Colleen McCullough died on January 29th. For those who actually need to be told, she was the author of The Thorn Birds.
Ma remembers when she took out The Thorn Birds; Luke was a baby on her hip. "What a book I'm reading, Ma," she swooned to Babi, all those years ago. "What a book."
I do not remember how old I was, or where I was, but I certainly remember the book. I have read it more than once.
McCullough wrote other books as well, none as fascinating as "The Thorn Birds," but certainly notable works. I had stumbled across her Master of Rome series following an uninspiring college course on Roman history; she made the whole topic fascinating to me, which the professor had failed to do. Seven fantastic books.
Morgan's Run was about an Englishman wrongfully convicted and shipped off to Australia in the 1700s. She took such care in detailing the everyday lives before indoor plumbing that I was absorbed.
The Touch, about a marriageable-aged girl shipped off to Australia to marry her emigrant cousin who made it big, was quite arresting—I still think about its characters—but I found the ending implausibly perfect.
The Song of Troy took out the supernatural happenings of The Iliad and replaced it with more probable occurrences, insinuating the epic retellings were exaggerated. Love Greek myth, loved it too.
However, whatever you do, do not read The Independence of Miss Mary Bennet. It is an absolute train wreck. I had expected another witty comedy of manners as it was a sequel to Pride & Prejudice, but it quickly devolved into a bizarre criminal thriller. I was not thrilled.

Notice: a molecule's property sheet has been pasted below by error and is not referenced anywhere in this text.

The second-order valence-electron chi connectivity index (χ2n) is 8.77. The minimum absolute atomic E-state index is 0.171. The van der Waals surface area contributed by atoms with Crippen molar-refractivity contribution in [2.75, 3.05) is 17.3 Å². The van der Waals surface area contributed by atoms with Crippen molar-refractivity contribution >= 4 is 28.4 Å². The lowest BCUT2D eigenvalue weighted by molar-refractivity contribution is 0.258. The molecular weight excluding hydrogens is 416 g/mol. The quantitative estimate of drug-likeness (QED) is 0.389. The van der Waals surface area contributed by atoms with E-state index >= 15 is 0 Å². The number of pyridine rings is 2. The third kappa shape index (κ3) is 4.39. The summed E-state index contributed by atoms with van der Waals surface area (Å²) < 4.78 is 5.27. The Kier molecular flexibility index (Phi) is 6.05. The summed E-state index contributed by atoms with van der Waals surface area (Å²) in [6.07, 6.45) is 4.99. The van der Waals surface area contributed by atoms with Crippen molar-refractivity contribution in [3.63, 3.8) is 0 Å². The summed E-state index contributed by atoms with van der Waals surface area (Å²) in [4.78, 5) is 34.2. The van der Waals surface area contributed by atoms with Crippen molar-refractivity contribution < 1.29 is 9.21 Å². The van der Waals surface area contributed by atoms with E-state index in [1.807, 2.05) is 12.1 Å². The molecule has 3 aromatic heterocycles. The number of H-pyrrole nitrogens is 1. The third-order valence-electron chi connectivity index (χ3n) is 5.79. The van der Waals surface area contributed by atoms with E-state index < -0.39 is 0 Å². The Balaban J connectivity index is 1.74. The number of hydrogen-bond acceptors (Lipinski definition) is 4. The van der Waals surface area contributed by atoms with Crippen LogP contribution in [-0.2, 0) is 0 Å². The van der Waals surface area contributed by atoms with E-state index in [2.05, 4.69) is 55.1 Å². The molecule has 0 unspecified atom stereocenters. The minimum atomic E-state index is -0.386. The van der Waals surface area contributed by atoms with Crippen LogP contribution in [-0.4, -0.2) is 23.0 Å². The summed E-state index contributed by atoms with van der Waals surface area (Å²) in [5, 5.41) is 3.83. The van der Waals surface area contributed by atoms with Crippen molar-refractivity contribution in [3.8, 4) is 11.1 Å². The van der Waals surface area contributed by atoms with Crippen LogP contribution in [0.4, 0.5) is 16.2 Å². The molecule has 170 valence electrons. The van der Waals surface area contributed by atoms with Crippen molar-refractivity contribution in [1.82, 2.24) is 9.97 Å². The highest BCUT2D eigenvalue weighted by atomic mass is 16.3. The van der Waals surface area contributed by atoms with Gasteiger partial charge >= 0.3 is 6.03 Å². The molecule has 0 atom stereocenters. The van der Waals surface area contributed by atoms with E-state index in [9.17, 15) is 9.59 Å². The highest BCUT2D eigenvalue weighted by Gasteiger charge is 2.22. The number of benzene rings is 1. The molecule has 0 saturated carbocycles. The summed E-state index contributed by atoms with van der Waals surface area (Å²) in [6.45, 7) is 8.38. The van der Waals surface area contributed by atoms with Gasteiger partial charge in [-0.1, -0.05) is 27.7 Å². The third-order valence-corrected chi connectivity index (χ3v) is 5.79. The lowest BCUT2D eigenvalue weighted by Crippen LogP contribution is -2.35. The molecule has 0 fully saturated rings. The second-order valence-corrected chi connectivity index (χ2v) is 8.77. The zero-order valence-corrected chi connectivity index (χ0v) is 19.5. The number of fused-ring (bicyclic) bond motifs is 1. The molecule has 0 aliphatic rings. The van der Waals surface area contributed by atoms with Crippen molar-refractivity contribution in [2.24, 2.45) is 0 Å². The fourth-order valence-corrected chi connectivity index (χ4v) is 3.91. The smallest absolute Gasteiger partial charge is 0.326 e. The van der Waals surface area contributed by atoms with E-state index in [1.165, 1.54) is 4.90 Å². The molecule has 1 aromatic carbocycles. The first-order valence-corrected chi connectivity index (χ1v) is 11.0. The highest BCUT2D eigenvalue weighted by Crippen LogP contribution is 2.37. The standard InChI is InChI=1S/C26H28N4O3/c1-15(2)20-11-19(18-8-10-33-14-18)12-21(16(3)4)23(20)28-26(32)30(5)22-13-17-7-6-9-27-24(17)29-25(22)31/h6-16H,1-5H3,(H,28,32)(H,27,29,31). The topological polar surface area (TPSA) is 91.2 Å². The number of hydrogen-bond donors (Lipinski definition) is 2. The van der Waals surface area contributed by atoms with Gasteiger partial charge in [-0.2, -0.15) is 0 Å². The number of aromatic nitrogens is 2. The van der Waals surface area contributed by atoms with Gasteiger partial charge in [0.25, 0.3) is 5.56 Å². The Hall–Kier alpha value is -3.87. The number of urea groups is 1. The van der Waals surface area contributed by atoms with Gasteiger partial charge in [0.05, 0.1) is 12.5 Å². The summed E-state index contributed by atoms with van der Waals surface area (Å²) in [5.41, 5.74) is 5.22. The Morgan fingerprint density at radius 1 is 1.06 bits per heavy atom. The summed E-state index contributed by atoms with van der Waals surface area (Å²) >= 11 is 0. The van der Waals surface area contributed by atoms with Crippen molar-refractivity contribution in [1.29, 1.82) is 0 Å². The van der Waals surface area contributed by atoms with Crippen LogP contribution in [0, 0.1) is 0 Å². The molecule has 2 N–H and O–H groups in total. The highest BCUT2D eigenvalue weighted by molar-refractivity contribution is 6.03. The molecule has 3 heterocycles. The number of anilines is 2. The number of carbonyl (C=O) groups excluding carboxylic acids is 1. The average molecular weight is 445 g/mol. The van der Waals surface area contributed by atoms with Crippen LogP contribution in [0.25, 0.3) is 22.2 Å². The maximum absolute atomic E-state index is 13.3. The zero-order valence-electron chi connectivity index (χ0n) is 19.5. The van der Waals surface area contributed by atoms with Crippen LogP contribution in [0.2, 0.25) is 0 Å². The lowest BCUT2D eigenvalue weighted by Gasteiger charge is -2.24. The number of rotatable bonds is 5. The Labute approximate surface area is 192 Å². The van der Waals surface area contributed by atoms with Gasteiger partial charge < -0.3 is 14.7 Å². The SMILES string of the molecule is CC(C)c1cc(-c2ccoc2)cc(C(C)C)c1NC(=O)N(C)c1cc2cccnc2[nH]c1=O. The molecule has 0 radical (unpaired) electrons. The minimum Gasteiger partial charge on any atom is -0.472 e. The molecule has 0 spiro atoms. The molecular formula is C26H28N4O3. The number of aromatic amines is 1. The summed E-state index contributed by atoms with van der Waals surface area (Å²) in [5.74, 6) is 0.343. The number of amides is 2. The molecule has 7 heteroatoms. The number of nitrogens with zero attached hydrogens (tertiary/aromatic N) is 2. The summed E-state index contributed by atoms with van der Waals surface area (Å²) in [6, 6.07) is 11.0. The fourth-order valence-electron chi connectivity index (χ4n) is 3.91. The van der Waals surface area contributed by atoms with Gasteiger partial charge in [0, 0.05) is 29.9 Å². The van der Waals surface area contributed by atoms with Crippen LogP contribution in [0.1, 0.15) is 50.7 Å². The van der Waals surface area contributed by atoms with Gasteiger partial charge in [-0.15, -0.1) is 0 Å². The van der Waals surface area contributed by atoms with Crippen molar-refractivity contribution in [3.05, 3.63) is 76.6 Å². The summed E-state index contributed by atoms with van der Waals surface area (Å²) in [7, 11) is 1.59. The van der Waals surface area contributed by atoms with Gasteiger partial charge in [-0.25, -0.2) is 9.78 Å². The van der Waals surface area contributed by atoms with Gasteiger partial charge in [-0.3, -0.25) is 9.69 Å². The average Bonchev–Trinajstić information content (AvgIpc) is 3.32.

According to her obituary, McCullough was, um, vitriolic to her literary critics.
Negative reviews did not appear to faze Ms. McCullough, whom The Philadelphia Inquirer, in a 1996 profile, described as “a woman supremely unafflicted by self-doubt.”
“I think in their heart of hearts all these people know that I’m more secure than they are, more confident than they are and smarter than they are,” she said of her critics in a 2007 interview on Australian television. In her nearly four decades in the limelight, it was one of her few printable replies on the subject.
Mind you, her father verbally abused her, so she had every reason to think badly of herself. Writing wasn't even her original calling; she was a neurophysiologist first.
Talk about a day job.
Talk about a day job.